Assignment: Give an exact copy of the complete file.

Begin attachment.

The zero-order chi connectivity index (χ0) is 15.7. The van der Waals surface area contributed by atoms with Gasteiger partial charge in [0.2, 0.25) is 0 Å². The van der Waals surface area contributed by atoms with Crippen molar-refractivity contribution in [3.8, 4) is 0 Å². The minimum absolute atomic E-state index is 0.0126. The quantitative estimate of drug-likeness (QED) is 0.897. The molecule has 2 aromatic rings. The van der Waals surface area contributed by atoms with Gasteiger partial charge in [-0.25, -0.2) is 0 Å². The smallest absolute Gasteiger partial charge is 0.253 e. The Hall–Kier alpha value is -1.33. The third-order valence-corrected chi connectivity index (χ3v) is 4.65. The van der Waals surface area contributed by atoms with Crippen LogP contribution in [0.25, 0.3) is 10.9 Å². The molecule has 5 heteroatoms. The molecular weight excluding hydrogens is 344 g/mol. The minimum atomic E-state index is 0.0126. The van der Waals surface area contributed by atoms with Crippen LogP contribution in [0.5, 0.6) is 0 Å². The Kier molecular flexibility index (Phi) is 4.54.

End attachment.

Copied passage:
The zero-order chi connectivity index (χ0) is 15.7. The van der Waals surface area contributed by atoms with Gasteiger partial charge in [0.2, 0.25) is 0 Å². The van der Waals surface area contributed by atoms with Crippen molar-refractivity contribution in [3.8, 4) is 0 Å². The minimum absolute atomic E-state index is 0.0126. The quantitative estimate of drug-likeness (QED) is 0.897. The molecule has 2 aromatic rings. The van der Waals surface area contributed by atoms with Gasteiger partial charge in [-0.25, -0.2) is 0 Å². The smallest absolute Gasteiger partial charge is 0.253 e. The Hall–Kier alpha value is -1.33. The third-order valence-corrected chi connectivity index (χ3v) is 4.65. The van der Waals surface area contributed by atoms with Crippen LogP contribution in [0.25, 0.3) is 10.9 Å². The molecule has 5 heteroatoms. The molecular weight excluding hydrogens is 344 g/mol. The minimum atomic E-state index is 0.0126. The van der Waals surface area contributed by atoms with Crippen LogP contribution in [0.5, 0.6) is 0 Å². The Kier molecular flexibility index (Phi) is 4.54.